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Female Fish Grow Bigger Brains to Outsmart Horny Males, Researchers Say

Looking at eight generations of fish that only reproduce using sexual coercion, researchers found that females adapted to avoid aggressive male fish.

by Sarah Hagi
Nov 29 2016, 8:16pm

Stuart Hay, Australian National University

Fish have pretty complex lives, and aren't so different from humans when it comes to their sexual tendencies. But what can their sexual habits teach us about coercion and harassment? According to one recent study, it might be quite a lot.

Published in "The Royal Society," the study looked at mosquitofish, which are tiny (males measure at just over an inch) freshwater fish. To examine the different ways male harassment can create behavioral and cognitive changes in different animals, the researchers chose mosquitofish because of their unique mating habits.

Séverine Buechel, an evolutionary biologist at Stockholm University and author of the study, tells Broadly, "Males want to mate with as many females as possible to have the most offspring." Female mosquitofish, on the other hand, "want fewer matings, as they also have to ensure the survival of the offspring." In other words, the male fish do not court the females and most inseminations happen a result of forced copulations by the male fish.

Read More: Why Animals Have Sex with Corpses

To learn more about the sexual conflict and cognitive tools developed by females to avoid harassment, the researchers bred two different types of male mosquitofish with females. Previous studies concluded that male mosquitofish with larger genitals were better at coercing females. Because of the previous research, different male fish were artificially selected for their larger gonopodiums (a fin that also acts as a penis) while the other group had smaller ones. After breeding the fish for eight generations, scientists then looked at how both the male and female fish changed physically.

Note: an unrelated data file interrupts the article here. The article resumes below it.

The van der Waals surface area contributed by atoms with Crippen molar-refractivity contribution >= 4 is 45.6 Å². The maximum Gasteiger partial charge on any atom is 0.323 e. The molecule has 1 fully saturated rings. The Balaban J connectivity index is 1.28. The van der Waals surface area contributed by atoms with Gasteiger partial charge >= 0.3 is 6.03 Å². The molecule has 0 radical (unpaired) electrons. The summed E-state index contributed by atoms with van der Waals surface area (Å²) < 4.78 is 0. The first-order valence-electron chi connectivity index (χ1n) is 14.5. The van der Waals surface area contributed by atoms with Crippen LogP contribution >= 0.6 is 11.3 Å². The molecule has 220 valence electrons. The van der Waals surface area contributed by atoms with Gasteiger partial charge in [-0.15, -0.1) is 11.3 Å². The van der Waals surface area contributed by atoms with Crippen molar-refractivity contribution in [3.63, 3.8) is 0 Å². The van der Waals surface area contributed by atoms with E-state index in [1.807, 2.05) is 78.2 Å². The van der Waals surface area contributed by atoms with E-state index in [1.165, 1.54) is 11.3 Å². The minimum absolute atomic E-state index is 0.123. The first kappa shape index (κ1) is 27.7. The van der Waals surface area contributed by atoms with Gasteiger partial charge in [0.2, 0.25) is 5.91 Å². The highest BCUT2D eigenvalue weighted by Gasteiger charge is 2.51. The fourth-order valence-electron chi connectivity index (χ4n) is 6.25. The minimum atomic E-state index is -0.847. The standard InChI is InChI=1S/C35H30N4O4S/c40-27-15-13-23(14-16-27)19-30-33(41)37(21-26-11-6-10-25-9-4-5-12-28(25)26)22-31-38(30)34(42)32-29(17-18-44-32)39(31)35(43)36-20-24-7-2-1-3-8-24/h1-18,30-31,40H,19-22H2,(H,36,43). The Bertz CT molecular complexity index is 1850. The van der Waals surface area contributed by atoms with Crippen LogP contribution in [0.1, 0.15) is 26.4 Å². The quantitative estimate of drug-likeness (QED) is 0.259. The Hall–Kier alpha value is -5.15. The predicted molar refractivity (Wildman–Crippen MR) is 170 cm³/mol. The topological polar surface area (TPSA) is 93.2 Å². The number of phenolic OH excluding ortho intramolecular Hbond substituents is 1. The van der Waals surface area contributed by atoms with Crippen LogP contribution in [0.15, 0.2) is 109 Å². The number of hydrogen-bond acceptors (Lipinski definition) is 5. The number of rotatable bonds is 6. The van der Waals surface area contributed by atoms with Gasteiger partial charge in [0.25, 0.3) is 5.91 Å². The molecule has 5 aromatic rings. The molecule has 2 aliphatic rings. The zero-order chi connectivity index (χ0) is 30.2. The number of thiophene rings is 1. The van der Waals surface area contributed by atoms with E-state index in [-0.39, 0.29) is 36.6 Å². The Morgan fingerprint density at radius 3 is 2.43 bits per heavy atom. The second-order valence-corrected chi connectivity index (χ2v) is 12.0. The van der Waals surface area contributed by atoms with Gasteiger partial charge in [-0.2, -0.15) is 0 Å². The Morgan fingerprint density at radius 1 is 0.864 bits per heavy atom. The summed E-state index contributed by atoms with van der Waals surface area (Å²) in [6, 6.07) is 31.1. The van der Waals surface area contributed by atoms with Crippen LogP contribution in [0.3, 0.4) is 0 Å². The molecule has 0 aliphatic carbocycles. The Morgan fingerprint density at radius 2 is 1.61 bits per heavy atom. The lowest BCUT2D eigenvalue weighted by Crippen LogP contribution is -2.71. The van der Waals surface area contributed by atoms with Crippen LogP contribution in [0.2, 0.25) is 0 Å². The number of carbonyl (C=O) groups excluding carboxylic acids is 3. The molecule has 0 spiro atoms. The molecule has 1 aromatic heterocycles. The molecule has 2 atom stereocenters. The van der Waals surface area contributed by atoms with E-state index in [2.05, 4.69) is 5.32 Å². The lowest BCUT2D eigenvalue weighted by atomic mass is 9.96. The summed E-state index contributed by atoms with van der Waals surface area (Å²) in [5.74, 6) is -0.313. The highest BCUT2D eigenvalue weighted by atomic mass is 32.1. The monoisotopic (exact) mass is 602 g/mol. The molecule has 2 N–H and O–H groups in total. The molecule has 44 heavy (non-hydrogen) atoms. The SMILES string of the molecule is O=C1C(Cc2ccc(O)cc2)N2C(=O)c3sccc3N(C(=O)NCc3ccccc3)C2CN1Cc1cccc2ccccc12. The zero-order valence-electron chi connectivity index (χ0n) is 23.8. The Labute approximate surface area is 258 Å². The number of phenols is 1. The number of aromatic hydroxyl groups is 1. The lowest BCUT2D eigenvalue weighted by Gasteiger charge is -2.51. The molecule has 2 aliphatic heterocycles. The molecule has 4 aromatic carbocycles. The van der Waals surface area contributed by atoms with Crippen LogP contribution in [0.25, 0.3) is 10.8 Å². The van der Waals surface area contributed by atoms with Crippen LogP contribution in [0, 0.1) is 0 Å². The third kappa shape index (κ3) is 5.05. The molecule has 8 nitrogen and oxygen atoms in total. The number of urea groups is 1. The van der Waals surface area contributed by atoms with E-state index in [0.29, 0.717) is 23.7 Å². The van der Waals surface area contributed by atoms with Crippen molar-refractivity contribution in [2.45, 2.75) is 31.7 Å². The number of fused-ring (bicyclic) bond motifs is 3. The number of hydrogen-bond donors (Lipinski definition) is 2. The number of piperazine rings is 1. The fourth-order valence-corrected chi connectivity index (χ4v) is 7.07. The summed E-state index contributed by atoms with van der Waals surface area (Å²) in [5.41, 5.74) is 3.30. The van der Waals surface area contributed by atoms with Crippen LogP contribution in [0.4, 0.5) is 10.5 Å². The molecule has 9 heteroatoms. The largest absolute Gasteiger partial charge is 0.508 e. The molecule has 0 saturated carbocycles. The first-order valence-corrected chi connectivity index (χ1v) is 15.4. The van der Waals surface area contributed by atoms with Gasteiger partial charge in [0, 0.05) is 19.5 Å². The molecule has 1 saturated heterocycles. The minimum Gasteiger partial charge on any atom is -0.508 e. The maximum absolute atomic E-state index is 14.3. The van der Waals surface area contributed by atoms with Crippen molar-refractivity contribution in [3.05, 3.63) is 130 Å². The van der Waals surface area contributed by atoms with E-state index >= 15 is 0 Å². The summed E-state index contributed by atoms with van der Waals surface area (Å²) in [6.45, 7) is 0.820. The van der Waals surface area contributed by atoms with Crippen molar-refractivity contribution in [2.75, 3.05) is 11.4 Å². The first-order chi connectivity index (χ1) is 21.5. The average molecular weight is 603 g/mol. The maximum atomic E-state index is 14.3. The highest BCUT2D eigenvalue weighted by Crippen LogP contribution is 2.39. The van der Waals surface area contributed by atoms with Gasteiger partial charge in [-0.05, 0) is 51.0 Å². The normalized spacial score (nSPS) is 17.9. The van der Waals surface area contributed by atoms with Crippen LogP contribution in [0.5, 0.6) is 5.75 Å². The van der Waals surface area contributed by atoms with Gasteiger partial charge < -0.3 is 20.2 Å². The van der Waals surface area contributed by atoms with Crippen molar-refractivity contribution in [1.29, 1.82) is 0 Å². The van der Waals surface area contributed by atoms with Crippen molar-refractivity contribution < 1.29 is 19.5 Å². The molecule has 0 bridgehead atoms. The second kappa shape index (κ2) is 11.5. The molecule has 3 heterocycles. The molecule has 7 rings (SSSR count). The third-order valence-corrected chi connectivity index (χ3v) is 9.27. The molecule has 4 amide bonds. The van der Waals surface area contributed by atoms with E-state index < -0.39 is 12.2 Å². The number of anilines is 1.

The results were surprising. The brain size of female fish paired with the male fish with larger genitals increased, but male brain size did not. Initially, Beuchel and her team expected both male and female brain sizes to increase because a male fish pursuing a female fish will be cognitively demanding for both. However, because only female fish saw an increase in brain size, the researchers suggest that avoiding sexual coercion requires more cognitive ability.

Most importantly, the study concluded that this research could lay the groundwork for future studies on evolution and sexual habits. According to the study, "Sexual conflict driven by male coercion is an important factor in brain anatomy evolution."

However, Beuchel insists that while this may be the case with mosquitofish, it's still too early to draw conclusions about any other species — humans included. "We will have to look into other mating systems where female mate choice and male coercion coexists to understand the implications of male coercion on brain evolution."

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Mosquitofish aren't the only species that can evolve to facilitate sexual coercion. In a report published by the American Psychological Association that looked at the issue of rape through the lens of evolutionary psychology, researchers found that male scorpionflies "have a notal organ that is designed exclusively to facilitate sexual access to a female in a coercive fashion."

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